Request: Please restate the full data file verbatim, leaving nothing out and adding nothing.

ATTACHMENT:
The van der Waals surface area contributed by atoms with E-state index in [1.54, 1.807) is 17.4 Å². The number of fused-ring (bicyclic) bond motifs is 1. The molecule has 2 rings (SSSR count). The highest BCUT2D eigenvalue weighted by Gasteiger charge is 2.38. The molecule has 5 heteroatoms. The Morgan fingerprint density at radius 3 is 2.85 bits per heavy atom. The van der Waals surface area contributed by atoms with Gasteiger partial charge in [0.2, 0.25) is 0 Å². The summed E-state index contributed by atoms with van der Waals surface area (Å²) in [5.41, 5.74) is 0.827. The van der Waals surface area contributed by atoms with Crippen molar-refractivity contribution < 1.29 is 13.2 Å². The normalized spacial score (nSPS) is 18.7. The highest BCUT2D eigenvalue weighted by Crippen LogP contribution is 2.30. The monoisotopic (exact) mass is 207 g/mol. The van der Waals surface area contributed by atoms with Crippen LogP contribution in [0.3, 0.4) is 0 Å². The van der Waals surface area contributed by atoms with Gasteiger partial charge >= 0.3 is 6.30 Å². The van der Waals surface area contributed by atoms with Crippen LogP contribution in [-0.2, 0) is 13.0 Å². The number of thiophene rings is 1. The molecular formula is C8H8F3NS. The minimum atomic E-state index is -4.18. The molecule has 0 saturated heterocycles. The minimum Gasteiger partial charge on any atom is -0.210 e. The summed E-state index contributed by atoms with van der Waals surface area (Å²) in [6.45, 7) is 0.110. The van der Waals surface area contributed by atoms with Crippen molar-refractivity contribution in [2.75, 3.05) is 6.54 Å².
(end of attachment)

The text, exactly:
The van der Waals surface area contributed by atoms with E-state index in [1.54, 1.807) is 17.4 Å². The number of fused-ring (bicyclic) bond motifs is 1. The molecule has 2 rings (SSSR count). The highest BCUT2D eigenvalue weighted by Gasteiger charge is 2.38. The molecule has 5 heteroatoms. The Morgan fingerprint density at radius 3 is 2.85 bits per heavy atom. The van der Waals surface area contributed by atoms with Gasteiger partial charge in [0.2, 0.25) is 0 Å². The summed E-state index contributed by atoms with van der Waals surface area (Å²) in [5.41, 5.74) is 0.827. The van der Waals surface area contributed by atoms with Crippen molar-refractivity contribution < 1.29 is 13.2 Å². The normalized spacial score (nSPS) is 18.7. The highest BCUT2D eigenvalue weighted by Crippen LogP contribution is 2.30. The monoisotopic (exact) mass is 207 g/mol. The van der Waals surface area contributed by atoms with Crippen LogP contribution in [0.3, 0.4) is 0 Å². The van der Waals surface area contributed by atoms with Gasteiger partial charge >= 0.3 is 6.30 Å². The van der Waals surface area contributed by atoms with Crippen LogP contribution in [-0.2, 0) is 13.0 Å². The number of thiophene rings is 1. The molecular formula is C8H8F3NS. The minimum atomic E-state index is -4.18. The molecule has 0 saturated heterocycles. The minimum Gasteiger partial charge on any atom is -0.210 e. The summed E-state index contributed by atoms with van der Waals surface area (Å²) in [6.45, 7) is 0.110. The van der Waals surface area contributed by atoms with Crippen molar-refractivity contribution in [2.75, 3.05) is 6.54 Å².